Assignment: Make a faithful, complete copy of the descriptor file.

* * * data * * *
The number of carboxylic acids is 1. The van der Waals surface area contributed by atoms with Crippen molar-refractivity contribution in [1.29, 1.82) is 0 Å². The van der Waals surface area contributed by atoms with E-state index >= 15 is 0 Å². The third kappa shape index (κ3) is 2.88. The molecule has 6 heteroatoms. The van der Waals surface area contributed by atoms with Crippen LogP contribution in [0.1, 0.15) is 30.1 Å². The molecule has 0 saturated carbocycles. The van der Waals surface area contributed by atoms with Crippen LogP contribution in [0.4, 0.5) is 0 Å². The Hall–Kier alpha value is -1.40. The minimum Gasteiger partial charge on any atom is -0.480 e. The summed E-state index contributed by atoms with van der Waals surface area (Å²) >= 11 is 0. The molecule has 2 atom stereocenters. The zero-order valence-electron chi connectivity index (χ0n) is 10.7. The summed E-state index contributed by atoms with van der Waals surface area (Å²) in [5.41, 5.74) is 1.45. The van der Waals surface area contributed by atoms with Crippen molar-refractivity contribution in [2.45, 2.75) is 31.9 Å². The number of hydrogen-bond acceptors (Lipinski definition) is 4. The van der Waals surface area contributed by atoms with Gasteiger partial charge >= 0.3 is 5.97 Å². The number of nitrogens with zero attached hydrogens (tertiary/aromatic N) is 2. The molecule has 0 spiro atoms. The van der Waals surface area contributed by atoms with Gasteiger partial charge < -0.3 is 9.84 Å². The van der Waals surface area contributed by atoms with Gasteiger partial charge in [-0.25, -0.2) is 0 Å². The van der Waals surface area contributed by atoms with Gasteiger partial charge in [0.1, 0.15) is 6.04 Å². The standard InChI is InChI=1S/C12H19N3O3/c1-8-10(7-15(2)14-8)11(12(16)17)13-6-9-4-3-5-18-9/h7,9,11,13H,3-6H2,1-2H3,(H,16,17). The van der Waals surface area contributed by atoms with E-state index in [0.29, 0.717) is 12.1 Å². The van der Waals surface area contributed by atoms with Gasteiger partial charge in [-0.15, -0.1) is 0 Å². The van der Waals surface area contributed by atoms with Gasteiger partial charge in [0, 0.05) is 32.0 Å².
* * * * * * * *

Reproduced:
The number of carboxylic acids is 1. The van der Waals surface area contributed by atoms with Crippen molar-refractivity contribution in [1.29, 1.82) is 0 Å². The van der Waals surface area contributed by atoms with E-state index >= 15 is 0 Å². The third kappa shape index (κ3) is 2.88. The molecule has 6 heteroatoms. The van der Waals surface area contributed by atoms with Crippen LogP contribution in [0.1, 0.15) is 30.1 Å². The molecule has 0 saturated carbocycles. The van der Waals surface area contributed by atoms with Crippen LogP contribution in [0.4, 0.5) is 0 Å². The Hall–Kier alpha value is -1.40. The minimum Gasteiger partial charge on any atom is -0.480 e. The summed E-state index contributed by atoms with van der Waals surface area (Å²) >= 11 is 0. The molecule has 2 atom stereocenters. The zero-order valence-electron chi connectivity index (χ0n) is 10.7. The summed E-state index contributed by atoms with van der Waals surface area (Å²) in [5.41, 5.74) is 1.45. The van der Waals surface area contributed by atoms with Crippen molar-refractivity contribution in [2.45, 2.75) is 31.9 Å². The number of hydrogen-bond acceptors (Lipinski definition) is 4. The van der Waals surface area contributed by atoms with Gasteiger partial charge >= 0.3 is 5.97 Å². The number of nitrogens with zero attached hydrogens (tertiary/aromatic N) is 2. The molecule has 0 spiro atoms. The van der Waals surface area contributed by atoms with Gasteiger partial charge < -0.3 is 9.84 Å². The van der Waals surface area contributed by atoms with Gasteiger partial charge in [-0.25, -0.2) is 0 Å². The van der Waals surface area contributed by atoms with Gasteiger partial charge in [0.1, 0.15) is 6.04 Å². The standard InChI is InChI=1S/C12H19N3O3/c1-8-10(7-15(2)14-8)11(12(16)17)13-6-9-4-3-5-18-9/h7,9,11,13H,3-6H2,1-2H3,(H,16,17). The van der Waals surface area contributed by atoms with E-state index in [0.29, 0.717) is 12.1 Å². The van der Waals surface area contributed by atoms with Gasteiger partial charge in [-0.15, -0.1) is 0 Å². The van der Waals surface area contributed by atoms with Gasteiger partial charge in [0, 0.05) is 32.0 Å².